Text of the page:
Linking the evolution of planetary surfaces with their atmospheres - Mars and beyond

Penny King, Professor, Australian National University

There are many outstanding questions about the evolution of the surface and atmosphere on the inner planets. Why is Earth a water world and how did its early surface interact with the atmosphere? How and why did Mars lose most of its H2O? Why is the martian surface covered in uniform dust with abundant iron oxides, sulfur and chlorine salts, and rare carbonate minerals? Why does Venus have a thick atmosphere? Why does Mercury have no atmosphere and putative reduced minerals?

In this talk, I will examine the hypothesis that high temperature reactions between gases and surface materials, early in the history of these planets, provide a framework to explain the planet’s broad surface and atmospheric features.

Hot gas-solid reactions are common on Earth and occur at volcanoes today. Our group has documented these reactions in the 2018 ash eruptions at Kilauea volcano and in the sub-surface of volcanoes. The reaction products are consistent with the results of our recent experiments and thermochemical models showing that hot gases react rapidly and efficiently with common silicate minerals and glasses to produce predictable products. These reactions occur over both temporal and lateral scales that demonstrably influence the evolution of a planet.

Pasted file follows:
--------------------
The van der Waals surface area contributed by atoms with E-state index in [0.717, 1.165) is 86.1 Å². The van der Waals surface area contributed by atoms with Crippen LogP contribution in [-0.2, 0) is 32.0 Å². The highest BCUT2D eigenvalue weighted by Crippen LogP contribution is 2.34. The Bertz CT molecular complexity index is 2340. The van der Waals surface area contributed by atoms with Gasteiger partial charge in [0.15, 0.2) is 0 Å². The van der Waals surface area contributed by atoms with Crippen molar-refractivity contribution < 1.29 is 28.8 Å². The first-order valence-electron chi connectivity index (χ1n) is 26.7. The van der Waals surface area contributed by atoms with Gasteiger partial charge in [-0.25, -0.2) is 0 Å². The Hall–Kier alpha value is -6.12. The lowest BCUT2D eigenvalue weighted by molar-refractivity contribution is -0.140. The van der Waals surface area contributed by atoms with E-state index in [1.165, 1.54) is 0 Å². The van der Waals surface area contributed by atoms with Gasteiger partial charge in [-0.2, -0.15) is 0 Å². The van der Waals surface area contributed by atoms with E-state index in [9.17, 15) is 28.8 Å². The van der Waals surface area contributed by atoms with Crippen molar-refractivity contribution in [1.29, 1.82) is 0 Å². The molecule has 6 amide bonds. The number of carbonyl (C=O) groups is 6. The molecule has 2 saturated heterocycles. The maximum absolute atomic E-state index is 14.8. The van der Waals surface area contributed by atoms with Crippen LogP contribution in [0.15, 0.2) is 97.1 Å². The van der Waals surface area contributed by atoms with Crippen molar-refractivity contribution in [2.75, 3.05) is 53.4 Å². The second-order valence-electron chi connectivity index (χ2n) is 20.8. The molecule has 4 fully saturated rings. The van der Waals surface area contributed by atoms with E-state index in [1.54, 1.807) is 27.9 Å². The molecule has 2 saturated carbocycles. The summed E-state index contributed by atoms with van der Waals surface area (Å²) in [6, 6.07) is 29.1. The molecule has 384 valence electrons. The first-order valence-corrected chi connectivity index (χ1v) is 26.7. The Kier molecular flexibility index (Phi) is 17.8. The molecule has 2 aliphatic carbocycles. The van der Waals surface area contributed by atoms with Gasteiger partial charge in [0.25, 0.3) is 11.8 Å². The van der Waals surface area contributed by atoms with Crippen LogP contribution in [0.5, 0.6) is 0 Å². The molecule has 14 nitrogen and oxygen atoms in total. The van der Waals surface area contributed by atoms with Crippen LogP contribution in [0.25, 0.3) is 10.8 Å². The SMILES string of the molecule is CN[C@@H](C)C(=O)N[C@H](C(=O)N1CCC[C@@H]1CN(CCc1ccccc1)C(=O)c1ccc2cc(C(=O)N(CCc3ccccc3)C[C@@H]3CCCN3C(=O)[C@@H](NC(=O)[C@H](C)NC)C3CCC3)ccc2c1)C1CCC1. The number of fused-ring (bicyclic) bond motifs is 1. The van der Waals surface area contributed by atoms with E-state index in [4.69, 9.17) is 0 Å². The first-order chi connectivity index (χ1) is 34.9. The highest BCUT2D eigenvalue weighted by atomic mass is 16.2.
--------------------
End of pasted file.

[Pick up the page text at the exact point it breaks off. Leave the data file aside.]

Since Mars has the oldest and best exposed crust, it provides a helpful analogue for the early inner planets.

Our experiments and models show that Mars’s surface and atmospheric evolution could occur via basaltic volcanism, impacts (including impacts into ice) and sedimentary processes; rather than catastrophic climate change inducing water-loss. We suggest that gas-solid reactions significantly contributed to the atmospheres of the inner planets by effectively “scrubbing” the reactive gases out of the early martian atmosphere leaving behind carbon dioxide gas, iron oxides, sulfur- and chlorine- minerals and rare carbonates.

This framework for Mars can be extrapolated to explain the surface and atmospheric evolution on the terrestrial planets. The differences between the planets today largely depend on the planet’s size and heliocentric distance which controlled the extent of surface-atmosphere-ice reactions.

Host: Mike Krawczynski

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